2 officers remain in critical condition after man launched 'murderous barrage of fire' on Fargo LEOs
Mohamad Barakat shot Officers Jake Wallin, Andrew Dotas and Tyler Hawes from inside his car from about 15 to 20 feet away, before they could even reach for their guns
By Steve Karnowski and Trisha Ahmed
FARGO, N.D. — A man armed with 1,800 rounds of ammunition, a grenade and other explosives in his car unleashed a "murderous barrage of fire” as he ambushed officers who were investigating a routine crash, killing one and wounding two before a fourth stopped him and thwarted what authorities described as plans for further mayhem, officials said Wednesday.
Mohamad Barakat, 37, shot Officers Jake Wallin, Andrew Dotas and Tyler Hawes from inside his car on Friday, from about 15 to 20 feet away, before they could even reach for their guns, North Dakota Attorney General Drew Wrigley said at a news conference. Wallin was killed while Dotas and Hawes remain hospitalized in critical condition. Wrigley said Barakat also shot and injured a bystander, who was trying to run away when she was hit twice.
But Officer Zach Robinson, who just happened to be nearby, “disabled” Barakat's .223 -caliber rifle with a difficult shot from his own 9 mm handgun from about 75 feet (22.86 meters) away. Wrigley said Barakat — who was on the ground — then picked up a handgun and waved it around. As Robinson moved closer, he ordered Barakat to drop the gun 16 times, then killed him in a confrontation that lasted about two minutes, Wrigley said.
“In the wake of Mohamad Barakat’s murderous, unprovoked attack, Officer Zach Robinson’s use of deadly force was reasonable, it was necessary, it was justified, and in all ways, it was lawful," Wrigley told reporters. "Mohamad Barakat engaged in a savage attack. ... He unleashed what can only be described fairly as a murderous barrage of fire. But that isn’t to say it wasn’t precise. In fact, it was.”
Investigators found 1,800 rounds of ammunition, three long guns, four handguns, numerous ammo magazines, explosives, canisters with gasoline and a homemade hand grenade in Barakat's car, he said. Officials released a photograph showing that eight of the magazines bore American flag stickers or decals.
Wrigley said Barakat also had a “shooting vest” that wasn't bulletproof, but had magazines in every pocket, and he had a suitcase of weapons, which he had rolled out of his apartment right before getting into his car. There was no mention of whether Barakat had any protective gear.
“When you look at the amount of ammunition this shooter had in his car, he was planning on more mayhem in our community,” Fargo Mayor Tim Mahoney said. Police Chief David Zibolski said Barakat's target was unknown.
Wrigley provided the most detailed account yet that authorities have given about what happened during the gunfight. He said investigators are still trying to determine a motive for the attack on police but promised more details on the investigation at a news conference planned for Friday.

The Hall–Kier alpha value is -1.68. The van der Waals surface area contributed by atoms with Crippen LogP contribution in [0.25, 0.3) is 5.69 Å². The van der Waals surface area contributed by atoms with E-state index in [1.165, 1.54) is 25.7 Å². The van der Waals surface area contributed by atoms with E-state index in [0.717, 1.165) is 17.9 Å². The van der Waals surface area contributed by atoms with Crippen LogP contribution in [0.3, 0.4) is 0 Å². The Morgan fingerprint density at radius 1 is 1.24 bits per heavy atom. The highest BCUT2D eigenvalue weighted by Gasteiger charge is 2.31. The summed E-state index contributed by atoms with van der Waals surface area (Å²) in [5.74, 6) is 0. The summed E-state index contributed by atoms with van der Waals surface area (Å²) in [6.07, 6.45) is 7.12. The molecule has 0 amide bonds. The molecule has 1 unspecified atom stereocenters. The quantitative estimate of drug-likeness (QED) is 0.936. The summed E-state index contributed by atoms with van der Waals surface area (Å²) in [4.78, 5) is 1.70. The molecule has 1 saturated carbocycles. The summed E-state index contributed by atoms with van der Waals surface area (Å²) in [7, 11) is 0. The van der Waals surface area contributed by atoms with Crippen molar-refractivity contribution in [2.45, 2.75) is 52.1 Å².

Wrigley said video evidence shows Barakat drove around and was nonchalant before opening fire.
“He’s casing the place up and stalking his way in and sizing up his opportunity and then parks there and spends minutes watching the officers and waits until they are literally walking," Wrigley said. "That’s when he lifts his firearm out the window and begins firing. It was an absolute ambush. There’s no other way to describe that.”
Wrigley said Robinson displayed “absolute courage under fire” as he moved away from the cover of his vehicle and exchanged fire with Barakat, including a shot that “incapacitated” the suspect’s rifle — leaving roughly 20 rounds unused that could have been fired at other people. Robinson called in for help, and as he started approaching Barakat, he saw his colleagues were shot.
“He said, ‘We have three officers down. Send everybody,’” Wrigley said. “And send everybody they did.”
At some point Barakat was wounded, and was down on the ground, but he rearmed himself with a 9 mm handgun that he kept waving around, protected by his car, Wrigley said. Barakat continued to disobey Robinson’s repeated commands to drop his gun. Robinson continued to move in and gave him one final command.
“’Put down the gun,’ He does not. And the threat was neutralized by the officer,” the attorney general said.
Shortly after the shooting, authorities, including the FBI, converged on a residential area about 2 miles (3.2 kilometers) away and evacuated residents of an apartment building to gather what they said was related evidence. Wrigley said Wednesday that authorities found more firearms at the apartment.
The state Bureau of Criminal Investigation and the FBI are still investigating.
The funeral service for Wallin, 23, is set for Saturday morning in Pequot Lakes, Minnesota, according to an obituary. A private service will follow graveside at a cemetery in Nisswa, Minnesota.
Wallin served in the Minnesota Army National Guard and was deployed to Afghanistan and Iraq from November 2020 to July 2021. He and Hawes were sworn in less than three months ago and were still in training when they responded to Friday's crash.
Governors of Minnesota and North Dakota have directed U.S. and state flags to be flown at half-staff in honor of Wallin through sunset on Saturday, and encouraged residents and businesses to do the same.